newstream

Singapore

Bukit Batok accident: Eleanor, 4, given send-off with balloons, flowers, angel-like wings

Bukit Batok accident: Eleanor, 4, given send-off with balloons, flowers, angel-like wings
The family of four-year-old Eleanor Tan Si Xuan, who was killed in a road accident on Monday, sent her off in a coffin that was decorated with balloons, flowers, props such as angel-like wings, and other paraphernalia. Photo: Nuria Ling/TODAY

Bukit Batok accident: Eleanor, 4, given send-off with balloons, flowers, angel-like wings

SINGAPORE — The family of four-year-old Eleanor Tan Si Xuan, who was killed in a road accident on Monday, sent her off in a coffin that was decorated with balloons, flowers, props such as angel-like wings, and other paraphernalia.

On Wednesday (Oct 11), the funeral rites were held during the wake at a public housing block on Bukit Batok Street 31. Visitors held pink and red roses handed out by the family, and the girl’s mother, Ms Jacelyn Wong, 24, sobbed quietly as she put her hand around her husband.

Just before 6.15pm, the coffin was transferred to a waiting hearse before heading to the Mandai Crematorium for cremation, with the family following in a red car.

On the day of the accident, Eleanor and the family’s domestic helper, who were on their way home from the girl’s childcare centre, were hit by a car along Bukit Batok Central towards Bukit Batok West Avenue 2, at around 6.40pm.

At the wake, Ms Wong declined interviews with the press, but her father, who was equally heartbroken, told TODAY that he was in shock when he first learnt that he had lost his granddaughter.

Mr Ang, 53, a private-hire car driver who declined to give his full name, said that he was driving in the city when he received a call from Ms Wong, who told him that “Eleanor (is) no more already”.

He rushed to Ng Teng Fong General Hospital, where the girl and the domestic helper were taken after the accident.

“I was hoping that my granddaughter would wake up ... I knew the doctor already pronounced (her dead). But I just kept talking to her. I was hoping that there would be some (miracle).”

He added that Eleanor’s parents were also holding the girl’s hand and “asking her to wake up”.

Talking about the accident, Mr Ang said that there were no traffic lights at the spot where the helper and the girl had crossed the road.

He added that the helper regained consciousness on Tuesday, while a spokesperson for Ng Teng Fong General Hospital told TODAY that she was in a stable condition.

A 53-year-old male driver was arrested for causing death by a rash act. Police investigations are in progress.

Mr Ang last saw Eleanor on Monday morning, as she had stayed overnight at his home in Bukit Batok, which is two blocks away from her childcare centre.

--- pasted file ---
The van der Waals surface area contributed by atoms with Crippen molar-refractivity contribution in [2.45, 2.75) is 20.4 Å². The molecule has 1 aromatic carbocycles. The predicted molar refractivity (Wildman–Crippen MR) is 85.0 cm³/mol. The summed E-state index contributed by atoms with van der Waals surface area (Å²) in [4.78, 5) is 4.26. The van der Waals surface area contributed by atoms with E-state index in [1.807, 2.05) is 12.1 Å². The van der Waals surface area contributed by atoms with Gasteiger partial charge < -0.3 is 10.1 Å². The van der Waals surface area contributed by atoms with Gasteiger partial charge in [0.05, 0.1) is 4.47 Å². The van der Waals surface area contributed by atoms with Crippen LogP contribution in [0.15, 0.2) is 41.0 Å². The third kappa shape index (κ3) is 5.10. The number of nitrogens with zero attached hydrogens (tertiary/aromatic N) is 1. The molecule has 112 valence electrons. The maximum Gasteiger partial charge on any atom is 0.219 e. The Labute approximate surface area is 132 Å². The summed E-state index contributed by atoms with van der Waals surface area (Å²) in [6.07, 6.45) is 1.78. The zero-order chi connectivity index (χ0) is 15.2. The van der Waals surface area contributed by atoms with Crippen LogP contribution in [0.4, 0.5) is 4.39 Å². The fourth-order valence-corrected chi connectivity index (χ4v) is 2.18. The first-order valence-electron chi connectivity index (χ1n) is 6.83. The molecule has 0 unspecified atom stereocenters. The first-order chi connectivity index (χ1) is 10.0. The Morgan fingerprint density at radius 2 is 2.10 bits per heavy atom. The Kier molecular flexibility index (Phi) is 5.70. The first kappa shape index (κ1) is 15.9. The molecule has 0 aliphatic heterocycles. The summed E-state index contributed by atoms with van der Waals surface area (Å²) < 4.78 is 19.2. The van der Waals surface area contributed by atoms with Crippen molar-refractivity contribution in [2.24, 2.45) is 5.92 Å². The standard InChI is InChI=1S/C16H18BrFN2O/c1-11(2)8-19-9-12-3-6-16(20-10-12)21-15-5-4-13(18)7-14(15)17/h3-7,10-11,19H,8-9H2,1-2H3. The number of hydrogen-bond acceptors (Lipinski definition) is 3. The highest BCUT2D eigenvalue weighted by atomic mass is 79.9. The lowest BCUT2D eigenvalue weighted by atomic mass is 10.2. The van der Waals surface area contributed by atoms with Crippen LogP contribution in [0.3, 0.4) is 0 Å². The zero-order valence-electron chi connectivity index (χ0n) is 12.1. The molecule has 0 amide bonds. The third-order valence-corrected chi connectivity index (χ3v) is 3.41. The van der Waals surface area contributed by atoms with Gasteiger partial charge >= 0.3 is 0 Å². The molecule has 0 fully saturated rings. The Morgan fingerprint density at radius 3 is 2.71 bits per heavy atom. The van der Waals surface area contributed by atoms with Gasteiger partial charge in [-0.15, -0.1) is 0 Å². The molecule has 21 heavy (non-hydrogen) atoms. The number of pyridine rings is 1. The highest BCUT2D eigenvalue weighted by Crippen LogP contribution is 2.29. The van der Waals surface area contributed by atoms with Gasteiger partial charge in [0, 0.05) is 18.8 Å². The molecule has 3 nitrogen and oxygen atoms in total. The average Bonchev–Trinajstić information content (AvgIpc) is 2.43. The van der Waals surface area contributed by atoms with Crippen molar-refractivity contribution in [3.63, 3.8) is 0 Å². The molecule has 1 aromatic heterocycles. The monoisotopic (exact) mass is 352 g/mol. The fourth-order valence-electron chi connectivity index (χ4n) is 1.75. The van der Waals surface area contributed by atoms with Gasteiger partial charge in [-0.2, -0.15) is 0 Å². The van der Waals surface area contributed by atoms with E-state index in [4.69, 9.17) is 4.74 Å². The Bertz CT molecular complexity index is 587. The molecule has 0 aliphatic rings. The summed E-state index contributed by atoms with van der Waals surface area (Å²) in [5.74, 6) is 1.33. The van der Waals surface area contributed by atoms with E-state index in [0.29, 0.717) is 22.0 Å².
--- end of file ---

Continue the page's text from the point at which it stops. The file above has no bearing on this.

He and his wife, who works in the service industry, had been caring for Eleanor since she was born in December 2012. She stayed over at their home frequently since it is closer to her childcare centre, which she attended on weekdays.

Typically, her grandmother would take her to the centre in the mornings. However, there were times when she would ask Mr Ang to take her instead, if she noticed that her grandmother had not eaten breakfast, Mr Ang recalled.

On how Eleanor’s mother was coping with the loss, Mr Ang said: “We told her to accept it. The accident has already happened.”

Ms Wong had earlier told Chinese newspaper Shin Min Daily News that she would typically pick Eleanor up from the childcare centre, but did not do so on Monday as she was cooking her daughter’s favourite dish of steamed eggs at home.

“When I received the call from the hospital, I thought my daughter was injured. It was only when my husband and I went to the hospital that we found out that our daughter was gone,” she had said.

When asked what he would remember most about Eleanor, Mr Ang told TODAY: “Her smile. She was always smiling. She was always respectful, so all the elders in the family doted on her.”

Ms Julien Caballero, 26, Eleanor's form teacher last year at the Prince Siddhattha Child Care Centre on Bukit Batok Street 21, described the girl as a very friendly and expressive child. Although she is no longer Eleanor's form teacher, the little girl would still "never forget to say 'hello'" to her, she said.

Eleanor was also independent and would try to solve problems herself and "asked for help only when she needed it", Ms Caballero added.

Early on Tuesday, the centre's principal broke the news of her death to staff members via a phone text message. "I felt like I lost my own child," Ms Caballero said, noting that the mood at the centre was subdued and the teachers were very sad.